- Tagetes Erecta Sweet Cream: A creamy white flower that stands 16 inches tall and 3 inches wide on a sturdy stem.
- Tagetes Patula Aurora Light Yellow: A crimson and gold flower with deeply divided foliage.
How to Cultivate Marigold Flowers
Marigolds are a low maintenance flower, but they still require some know-how for planting. The first step in cultivating these flowers is to wait until there is no danger of frost and the soil is warm and dry for planting.
For most French and signet varieties, this means waiting until midsummer to plant them. Tall varieties are best planted in the spring since they take longer to mature. Here are easy steps for planting your marigolds:
- Wait for a shady or overcast day to plant your flowers. This will protect the seedlings as they cope with transplantation.
- Dig only one inch deep and at least 6 inches apart. You can keep them 1 inch apart when they are still seedlings, but you’ll need to thin them as they grow.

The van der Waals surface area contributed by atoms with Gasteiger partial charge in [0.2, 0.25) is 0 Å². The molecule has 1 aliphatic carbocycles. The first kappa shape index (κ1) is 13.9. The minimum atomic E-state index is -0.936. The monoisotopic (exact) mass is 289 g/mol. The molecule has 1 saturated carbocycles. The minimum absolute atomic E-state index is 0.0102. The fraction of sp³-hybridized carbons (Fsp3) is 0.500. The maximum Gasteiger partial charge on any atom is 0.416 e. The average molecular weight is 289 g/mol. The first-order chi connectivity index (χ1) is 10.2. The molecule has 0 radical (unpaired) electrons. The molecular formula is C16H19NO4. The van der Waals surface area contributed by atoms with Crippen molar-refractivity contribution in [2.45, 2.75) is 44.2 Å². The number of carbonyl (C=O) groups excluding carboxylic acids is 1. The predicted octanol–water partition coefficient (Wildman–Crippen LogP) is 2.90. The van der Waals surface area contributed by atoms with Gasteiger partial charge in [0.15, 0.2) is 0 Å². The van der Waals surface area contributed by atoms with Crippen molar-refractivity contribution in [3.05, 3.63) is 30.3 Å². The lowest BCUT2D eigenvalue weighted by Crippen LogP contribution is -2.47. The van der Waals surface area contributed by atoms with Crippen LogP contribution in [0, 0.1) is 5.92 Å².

- Mix in granular fertilizer and moisten the soil.
If planting transplants:
- Dig down about 6 inches to loosen and aerate the soil. Remove any stones or debris.
- Place your plant in a hole about the size of a football. Add firm soil over the roots to give it support.
- Water each plant thoroughly.
Where to plant marigolds: These flowers must be planted in a spot that receives full sunlight. Don’t worry, they can withstand harsh summer temperatures! Be advised that if your flowers are planted in a shaded area or a cooler spot, they may form powdery mildew and won’t fully bloom.
If you’re planting seedlings, you can do so in containers with a soilless potting medium. During planting time, you can mix in a slow-acting granular fertilizer or plan to dilute liquid fertilizer over time. Though you can sow your seeds indoors, they germinate easily outdoors. You can sow them directly into the soil once the weather is warm and they’ll bloom in about 8 weeks.